¨”If the Wright Brothers were alive today, Wilbur would have to fire Orville to reduce costs.”
Herb Kelleher, Southwest Airlines
This blog was written before the COVID Pandemic. The COVID epidemics played havoc on the travel business. In 2022, Fifty Plus Nomad decided to focus on traveling and living in Mexico and language learning posts. We will only update these long-term travel-related posts on a time-permitting basis. We would appreciate your comments and updates on these posts.
I have flown business or first class around twenty times in my life. Only twice have I paid significantly more than an economy class ticket. (Both times, I bought a ticket at the last moment, and the only available seats were in business class).
I bought a business class ticket five times that did not cost much more than I would have paid otherwise. On flights geared toward leisure travelers, airlines occasionally offer business class tickets for only $50-$100 more one way than an inexpensive economy ticket. (I have flown business class three times from Montreal to Cancun for $50-$100 more than economy class). I have also flown business class after paying a small additional fee at check-in time.
However, most of the time, I have scored a better seat from the airline staff after check-in. I believe that a few lucky Fifty Plus Nomads can follow in my footsteps by following a few simple strategies.
6 Strategies for Airlines Upgrades
I don’t usually know why I scored a business class seat. But, I suspect it is because I have followed several of these expert-recommended strategies:
- Mention that you’d like a better seat for a legitimate reason. (For example, you need special assistance, have a medical condition that makes it hard to sit in cramped spaces, etc.). I would only recommend using these reasons if they are correct. If they are not and you’re found out, you may forfeit any chance of getting better seats in the future.
- Spend lots of money. I think I got a better seat once because I bought a reasonably expensive flight and had a minor problem at check-in. ($600 from Portland, Maine to San Jose, Costa Rica).
- Check your emails. Sometimes airlines email you before departure, offering a cheap (not free) bump to business class.
- Airlines can give you a better seat more easily than compensating you. If the airline has done something that has caused you a legitimate problem (like potentially missing a meeting), explain what has happened. Then, ask politely but firmly for a business class seat.
- Be nice. A flight attendant once gave me a better seat with extra legroom because I asked the attendant to move me to do a favor for a young, sleepy girl who needed my seat to lay down and sleep next to her mother.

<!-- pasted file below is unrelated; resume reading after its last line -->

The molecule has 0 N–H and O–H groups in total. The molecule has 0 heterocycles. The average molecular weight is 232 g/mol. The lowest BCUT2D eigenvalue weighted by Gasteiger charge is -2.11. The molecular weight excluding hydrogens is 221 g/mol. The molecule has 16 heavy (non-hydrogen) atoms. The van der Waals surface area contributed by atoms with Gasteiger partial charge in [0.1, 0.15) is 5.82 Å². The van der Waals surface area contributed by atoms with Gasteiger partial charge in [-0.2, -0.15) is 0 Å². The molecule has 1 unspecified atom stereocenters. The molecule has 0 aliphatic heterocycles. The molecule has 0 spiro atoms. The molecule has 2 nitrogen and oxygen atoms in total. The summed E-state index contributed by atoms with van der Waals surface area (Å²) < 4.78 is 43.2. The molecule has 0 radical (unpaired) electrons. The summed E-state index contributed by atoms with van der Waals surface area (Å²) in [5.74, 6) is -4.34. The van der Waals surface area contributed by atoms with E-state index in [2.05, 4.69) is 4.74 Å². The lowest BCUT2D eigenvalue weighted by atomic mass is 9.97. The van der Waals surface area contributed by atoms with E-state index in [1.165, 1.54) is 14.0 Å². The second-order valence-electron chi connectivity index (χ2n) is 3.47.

- Dress appropriately. A dress, an attractive pantsuit, blouse, and a pant combo should work for women. I always dress in a pair of chinos and a polo shirt. (these outfits also may help you easily get through immigration in some countries).
- Be among the first customers to register for the flight. The agents know when they have available seating in business or first class as soon as the counter opens. (Sometimes airlines sell too many seats in the economy section and have a couple of unsold seats in business or first class). Agents often offer these seats for free or at a small price early in the check-in process.
- Be a member of a frequent flyer program. I have been a United, American, and Delta’s Frequent Flyer Programs member for at least twenty-five years.
A Few Final Thoughts on Airline Upgrades
Several times, I have been placed in business class because I paid extra for overweight baggage at check-in. One time, for example, I arrived early and paid $50 extra for an overweight limit. The airline then offered me a business class seat for an additional $50.
One agent gave me a business class seat because I was a volunteer English teacher in Russia. In her words, I needed a “bit of comfort” before I started teaching again.
Dress well, be friendly, and you may be pleasantly surprised. Try your luck. Don’t be afraid to ask. Of course, the airline could always say no, but what have you got to lose?
Want to Learn More About How to Get an Airline Upgrade?
Here is a link to a helpful article from Smarter Travel